The Department of Homeland Security says there is no threat of a terrorist attack like the one in France happening immediately in America.
"The Department of Homeland Security and the Federal Bureau of Investigation are closely monitoring events in Paris and we are in contact with our counterparts in the region. At this time, we know of no specific or credible threats of an attack on the U.S. homeland of the type that occurred in Paris tonight," DHS secretary Jeh Johnson says in a statement released to the press.
"As we do regularly, and out of an abundance of caution, DHS and the FBI are consulting with state and local law enforcement. We are also in communication with relevant private sector organizations to advise them of what we know, and to hear from them about security precautions they may take.
"Americans should mourn the loss of all those killed in Paris tonight, and we stand together with the French people in the fight against terrorism and extremism."
The Atlantic dubbed July 8, 2015 “the day the computers betrayed us” as systems supporting the NYSE, United Airlines, and the Wall Street Journal all suffered crashes. Those events served as a fitting backdrop to Department of Homeland Security Secretary Jeh Johnson's remarks on cybersecurity at CSIS.
A review conducted by the Office of the Inspector General for the Department of Homeland Security found that two and a half years after a scathing report on the state of intra-agency communications in the event of an emergency, "DHS components’ inability to communicate with each other persists." The department's corrective actions and plans are still not finalized,
In a speech today in South Korea, Secretary of State John Kerry said that the Internet "needs rules to be able to flourish and work properly." This, according to Kerry, is necessary even for "a technology founded on freedom."
Speaking on behalf of the Obama administration, Kerry said that Internet policy is "a key component of our foreign policy."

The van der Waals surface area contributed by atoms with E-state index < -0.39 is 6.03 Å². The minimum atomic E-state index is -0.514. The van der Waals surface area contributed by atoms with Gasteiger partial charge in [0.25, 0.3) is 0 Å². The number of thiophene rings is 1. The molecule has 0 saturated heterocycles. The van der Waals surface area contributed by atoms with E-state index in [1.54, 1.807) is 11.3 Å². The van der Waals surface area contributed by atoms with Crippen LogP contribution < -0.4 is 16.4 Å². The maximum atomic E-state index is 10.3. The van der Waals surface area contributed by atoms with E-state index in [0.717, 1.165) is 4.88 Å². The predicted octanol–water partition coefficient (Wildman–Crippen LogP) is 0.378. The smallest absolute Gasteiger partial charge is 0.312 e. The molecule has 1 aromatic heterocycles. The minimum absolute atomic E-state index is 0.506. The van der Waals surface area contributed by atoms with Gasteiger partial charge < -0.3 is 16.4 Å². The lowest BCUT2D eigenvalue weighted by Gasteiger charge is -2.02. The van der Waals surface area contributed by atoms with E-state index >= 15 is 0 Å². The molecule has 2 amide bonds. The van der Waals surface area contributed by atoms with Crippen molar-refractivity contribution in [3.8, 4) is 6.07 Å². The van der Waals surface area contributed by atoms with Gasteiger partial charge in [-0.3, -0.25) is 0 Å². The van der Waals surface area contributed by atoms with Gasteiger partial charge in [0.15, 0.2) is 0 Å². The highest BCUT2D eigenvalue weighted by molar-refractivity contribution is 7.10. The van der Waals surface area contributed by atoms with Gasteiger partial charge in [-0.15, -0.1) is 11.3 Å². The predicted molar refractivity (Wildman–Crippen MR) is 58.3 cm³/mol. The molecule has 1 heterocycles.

The inspector general of the State Department confirmed today in Senate testimony that the State Department network at some point was hacked. He made the comments in response to a question from Georgia senator David Perdue.
Perdue asked, “Do you have evidence that the State Department’s network has been attacked, and does that affect you guys?”
A top intelligence official under President Obama, Lt. Gen. Michael Flynn, says that the chances Hillary Clinton's private emails were hacked is "very high." Flynn, who ran the Defense Intelligence Agency but is now retired, called it hackings "likely."
Flynn made the comments to Megyn Kelly last night on Fox News:
In April, the Obama administration announced plans for financial aid, advisers, and 'non-lethal' security assistance for Ukraine in its struggle against Russian encroachment on its territory. Eight months later, citing the "urgent and compelling need to establish security and stability," the White
The Department of Health and Human Services (HHS) is looking for vendors to run its "National Data Warehouse," a database for "capturing, aggregating, and analyzing information" related to beneficiary and customer experiences with Medicare and the federal Obamacare marketplaces.
The Department of Homeland Security (DHS) recently suspended all background investigations on current and prospective Customs and Border Protection (CBP) employees due to security concerns over Personally Identifiable Information (PII). The information is revealed in newly released documents justifying recently awarded government contracts: At least five sole-source, no-bid contracts of "unusual and compelling urgency" totaling almost a half million dollars were awarded to various information technology vendors at the end of September.
The State Department this week posted a notice that applications are being accepted for Foreign Service Security Protective Specialist positions in the State Department's Bureau of Diplomatic Security to provide a "variety of personal protective services to Department officials and employees at overseas locations." While the announcement says there are a "limited number" of positions to fill, elsewhere there are indications that the number may actually be considerable.